Sidechaining Vocal Effects to Get Clean, Mix-Ready Vocals
Mixing vocals is one of the trickiest parts of music production, but sidechaining vocal effects can help bring clarity to the mix
Sidechain compression is probably most known to producers as a method of separate kick drums and bass sounds, but it’s also a quick and simple method of controlling vocal reverbs and delays, leaving the dry vocal distinguishable from other effects. It’s particularly useful for situations where you want to create a reverb tail at the end of vocal phrases, without setting the vocal further back in your mix.
In this clip taken from his FaderPro Track from Scratch course, Wankelmut takes to Ableton to effectively illustrate vocal sidechaining by sending a vocal to a delay return, then sidechaining it to tame the delay tail.
Let’s look in more detail at how sidechaining vocal effects can help.
How to create space for your lead vocal
Let’s open up Ableton Live and take a look at how we can use this technique to give a lead vocal some space and texture, without completely washing out the whole mix.
The first step is to solo your vocal and identify the effects you wish to tame. In this case, there are reverb and delay effects directly on the vocal channel as an insert, which are throttling the dynamics and clarity of the dry vocal despite the Dry/Wet amounts being set relatively low.
Send your vocal effects
Moving these effects to a new return channel gives you more control over the dry and wet vocals, enabling you to process both parts independently.
Because the effects are now running in parallel on a send instead of in serial on a channel, turn the reverb and delay’s Dry/Wet amounts up to 100%, and use the vocal channel’s send amount to control how much of the wet vocal you want to hear.
Now, your vocal should sound similar to how it did before.
Set up vocal sidechain compression
After dialling in the channel’s reverb send amount to taste, add your choice of compressor after the reverb. Any compressor will do the trick, provided it has a sidechain input.
Next, engage the sidechain and select the dry vocal as the sidechain source. In this example, we’re using Ableton Live’s stock Compressor device.
Find the right balance
Now you can start to adjust the compressor settings to achieve the desired effect. Begin by bringing the threshold down until most of the dry vocal is engaging the compressor, then increase the compression ratio until you feel the wet return channel is sufficiently ducking out of the way of the dry vocal.
Use the compressor’s attack and release parameters to fine tune the compression to work with the tempo, flow and cadence of your vocal. The idea is to have the vocal effects fill the gaps between syllables and phrases. Faster styles of music with quick vocal delivery, such as rap, may require fast release times.
On the other hand, songs with slower and more drawn out vocal phrases like those heard in power ballads will require slower release times.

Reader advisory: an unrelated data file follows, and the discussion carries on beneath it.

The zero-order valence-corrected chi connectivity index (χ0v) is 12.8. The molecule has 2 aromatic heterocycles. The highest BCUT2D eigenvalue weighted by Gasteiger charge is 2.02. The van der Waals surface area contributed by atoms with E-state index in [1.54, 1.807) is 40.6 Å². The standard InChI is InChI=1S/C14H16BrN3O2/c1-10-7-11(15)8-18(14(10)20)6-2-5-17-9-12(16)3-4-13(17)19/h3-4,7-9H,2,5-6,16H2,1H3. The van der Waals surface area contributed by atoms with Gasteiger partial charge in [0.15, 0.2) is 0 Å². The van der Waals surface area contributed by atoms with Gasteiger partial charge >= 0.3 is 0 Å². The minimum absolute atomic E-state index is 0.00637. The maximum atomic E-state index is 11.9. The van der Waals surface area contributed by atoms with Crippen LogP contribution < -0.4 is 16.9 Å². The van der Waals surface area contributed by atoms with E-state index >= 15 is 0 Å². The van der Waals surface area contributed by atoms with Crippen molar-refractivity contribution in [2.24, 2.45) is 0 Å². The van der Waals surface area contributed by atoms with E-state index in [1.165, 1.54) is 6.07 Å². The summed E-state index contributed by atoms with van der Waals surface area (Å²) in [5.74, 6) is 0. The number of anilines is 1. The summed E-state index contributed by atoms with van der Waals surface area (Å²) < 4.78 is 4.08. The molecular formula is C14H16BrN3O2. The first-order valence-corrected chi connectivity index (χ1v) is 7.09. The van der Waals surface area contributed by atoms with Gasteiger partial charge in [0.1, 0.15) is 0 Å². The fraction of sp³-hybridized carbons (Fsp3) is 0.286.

In this case, the vocal in this example is somewhere in the middle. We’ve adjusted the compressor’s release time so that gaps between words are filled, without them sounding lumpy or jarring to the listener.
“It is good practice to use a short attack time when applying compression to any sound.”
Regardless of the style of music or pace of vocal delivery, it is good practice to use a short attack time when applying sidechain compression to any sound – and particularly when sidechaining vocal effects. This way, the sidechain source can quickly trigger the compressor to clamp down on the affected signal.
Add further processing
A further benefit of this approach to sidechaining vocal effects is that you have control of the vocal effect channel’s volume independent of the dry vocal. This means you can add further processing to the vocal, experiment with its stereo field or add automation that signifies new sections of the song.
You can try this music production technique on any number of instruments, for example melodic elements with big delay effects, or drums with spacious reverbs.
As is often the case with music production, there is not one fixed setup that is suitable for every scenario. While these pointers may serve as a great place to start, it’s important to critically listen to what is happening with your dry and wet channels, and make appropriate adjustments.
Listening to the channel you are applying effects to within the context of your whole mix will help you to hear how these elements are interacting with other parts of the composition.
Checking the return channel in solo can be useful for giving you an idea of how your compression is altering your sound, but ultimately you need to listen to the effect within the mix to truly understand how it’s affecting your overall mix.
If you’re looking for more music production tips, check out Wankelmut’s full course where he takes you through his entire production process.
Or check out any of the free music production courses or Studio Short lessons where you can boost your music production skills in 20 minutes or less.